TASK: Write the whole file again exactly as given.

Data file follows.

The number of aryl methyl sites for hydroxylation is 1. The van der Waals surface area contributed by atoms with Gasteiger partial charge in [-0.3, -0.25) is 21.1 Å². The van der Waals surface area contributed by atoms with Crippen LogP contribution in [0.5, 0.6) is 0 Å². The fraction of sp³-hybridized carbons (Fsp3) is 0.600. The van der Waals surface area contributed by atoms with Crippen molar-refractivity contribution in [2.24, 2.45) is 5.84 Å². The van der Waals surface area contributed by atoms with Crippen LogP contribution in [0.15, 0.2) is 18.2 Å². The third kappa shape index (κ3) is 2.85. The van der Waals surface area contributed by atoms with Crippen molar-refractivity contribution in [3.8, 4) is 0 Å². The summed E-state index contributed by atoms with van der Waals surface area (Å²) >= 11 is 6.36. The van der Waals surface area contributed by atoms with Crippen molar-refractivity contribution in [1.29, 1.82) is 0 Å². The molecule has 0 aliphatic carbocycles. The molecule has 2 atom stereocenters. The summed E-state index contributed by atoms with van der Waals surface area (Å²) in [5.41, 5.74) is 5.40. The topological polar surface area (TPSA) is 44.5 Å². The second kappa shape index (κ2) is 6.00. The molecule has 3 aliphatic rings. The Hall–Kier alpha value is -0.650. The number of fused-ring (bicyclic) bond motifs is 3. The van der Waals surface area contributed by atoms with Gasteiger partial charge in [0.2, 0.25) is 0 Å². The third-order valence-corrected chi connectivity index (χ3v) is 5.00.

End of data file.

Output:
The number of aryl methyl sites for hydroxylation is 1. The van der Waals surface area contributed by atoms with Gasteiger partial charge in [-0.3, -0.25) is 21.1 Å². The van der Waals surface area contributed by atoms with Crippen LogP contribution in [0.5, 0.6) is 0 Å². The fraction of sp³-hybridized carbons (Fsp3) is 0.600. The van der Waals surface area contributed by atoms with Crippen molar-refractivity contribution in [2.24, 2.45) is 5.84 Å². The van der Waals surface area contributed by atoms with Crippen LogP contribution in [0.15, 0.2) is 18.2 Å². The third kappa shape index (κ3) is 2.85. The van der Waals surface area contributed by atoms with Crippen molar-refractivity contribution in [3.8, 4) is 0 Å². The summed E-state index contributed by atoms with van der Waals surface area (Å²) >= 11 is 6.36. The van der Waals surface area contributed by atoms with Crippen molar-refractivity contribution in [1.29, 1.82) is 0 Å². The molecule has 0 aliphatic carbocycles. The molecule has 2 atom stereocenters. The summed E-state index contributed by atoms with van der Waals surface area (Å²) in [5.41, 5.74) is 5.40. The topological polar surface area (TPSA) is 44.5 Å². The second kappa shape index (κ2) is 6.00. The molecule has 3 aliphatic rings. The Hall–Kier alpha value is -0.650. The number of fused-ring (bicyclic) bond motifs is 3. The van der Waals surface area contributed by atoms with Gasteiger partial charge in [0.2, 0.25) is 0 Å². The third-order valence-corrected chi connectivity index (χ3v) is 5.00.